Titan Pharmaceuticals is the latest drugmaker to reveal its perilous financial state, having announced that it is to cut its staff by 40%, with more job losses to come “in the next several weeks”.

Titan did not say exactly how many people were losing their jobs, but figures for August showed that the South San Francisco-based firm had 35 employees. The company says that its remaining staff is focused on “reducing all current clinical and manufacturing development activities to the minimal level necessary to continue its efforts to realise the potential value of its assets, particularly the probuphine programme”.

Probuphine, which is in Phase III for the treatment of opioid addiction, is a rod made from a mixture of ethylene-vinyl acetate and buprenorphine that is designed to provide “continuous, non-fluctuating, long-term therapeutic levels” of the latter drug for six months after a single administration. However in October, the US Patent and Trademark Office in October rejected an application for Titan covering probuphine for treatment for opioid addiction and chronic pain.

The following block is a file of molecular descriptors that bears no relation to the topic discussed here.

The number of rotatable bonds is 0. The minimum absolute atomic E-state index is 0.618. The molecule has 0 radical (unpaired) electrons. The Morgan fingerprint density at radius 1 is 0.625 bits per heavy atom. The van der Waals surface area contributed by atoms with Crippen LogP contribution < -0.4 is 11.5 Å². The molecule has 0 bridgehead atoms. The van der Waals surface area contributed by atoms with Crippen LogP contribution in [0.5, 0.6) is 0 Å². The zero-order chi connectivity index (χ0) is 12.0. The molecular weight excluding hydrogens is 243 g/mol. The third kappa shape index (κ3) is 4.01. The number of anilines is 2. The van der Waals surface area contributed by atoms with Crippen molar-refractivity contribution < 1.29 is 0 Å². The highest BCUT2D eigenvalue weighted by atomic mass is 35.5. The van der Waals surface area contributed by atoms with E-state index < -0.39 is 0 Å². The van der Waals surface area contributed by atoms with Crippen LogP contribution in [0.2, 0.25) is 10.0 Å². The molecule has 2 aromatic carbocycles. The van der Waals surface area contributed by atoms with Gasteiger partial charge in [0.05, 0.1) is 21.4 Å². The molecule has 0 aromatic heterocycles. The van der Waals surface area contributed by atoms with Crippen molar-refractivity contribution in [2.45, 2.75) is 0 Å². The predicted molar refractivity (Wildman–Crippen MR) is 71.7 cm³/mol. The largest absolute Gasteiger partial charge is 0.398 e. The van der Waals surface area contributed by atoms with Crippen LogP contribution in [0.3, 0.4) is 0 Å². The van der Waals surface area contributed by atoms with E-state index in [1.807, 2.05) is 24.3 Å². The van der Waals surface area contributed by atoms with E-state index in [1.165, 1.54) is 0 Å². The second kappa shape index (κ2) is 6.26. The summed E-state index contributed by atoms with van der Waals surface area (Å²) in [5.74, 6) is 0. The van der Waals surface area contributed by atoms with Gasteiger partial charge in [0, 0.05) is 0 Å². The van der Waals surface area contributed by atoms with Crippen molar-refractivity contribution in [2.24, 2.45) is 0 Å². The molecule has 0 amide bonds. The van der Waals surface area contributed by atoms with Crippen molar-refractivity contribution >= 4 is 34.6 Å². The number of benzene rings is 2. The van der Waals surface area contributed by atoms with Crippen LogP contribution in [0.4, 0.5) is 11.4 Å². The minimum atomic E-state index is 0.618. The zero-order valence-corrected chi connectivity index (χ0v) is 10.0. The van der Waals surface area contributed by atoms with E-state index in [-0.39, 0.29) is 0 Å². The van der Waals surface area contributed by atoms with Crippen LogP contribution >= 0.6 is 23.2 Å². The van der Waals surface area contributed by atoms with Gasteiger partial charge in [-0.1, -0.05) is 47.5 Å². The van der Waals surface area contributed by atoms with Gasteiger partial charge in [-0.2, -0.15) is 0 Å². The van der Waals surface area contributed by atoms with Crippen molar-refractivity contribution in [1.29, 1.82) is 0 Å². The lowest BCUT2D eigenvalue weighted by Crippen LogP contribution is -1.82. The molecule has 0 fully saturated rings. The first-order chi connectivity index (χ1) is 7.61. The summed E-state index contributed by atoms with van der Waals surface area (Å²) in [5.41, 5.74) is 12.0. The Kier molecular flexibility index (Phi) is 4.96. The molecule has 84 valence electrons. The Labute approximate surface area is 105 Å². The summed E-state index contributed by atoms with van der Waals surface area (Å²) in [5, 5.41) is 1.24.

The company has hired JSB Partners to help it find a development partner or divest the probuphine asset. The news marks the end of a woeful year for Titan, which has suffered a couple of major setbacks on the clinical front of late.

Titan’s experimental treatment for Parkinson’s disease, spheramine, failed a Phase IIb study at the beginning of July, causing partner Bayer to withdraw from the collaboration. Later that month, the US Food and Drug Administration in late July rejected an application for the schizophrenia drug iloperidone, which Titan had licensed to Vanda Pharmaceuticals.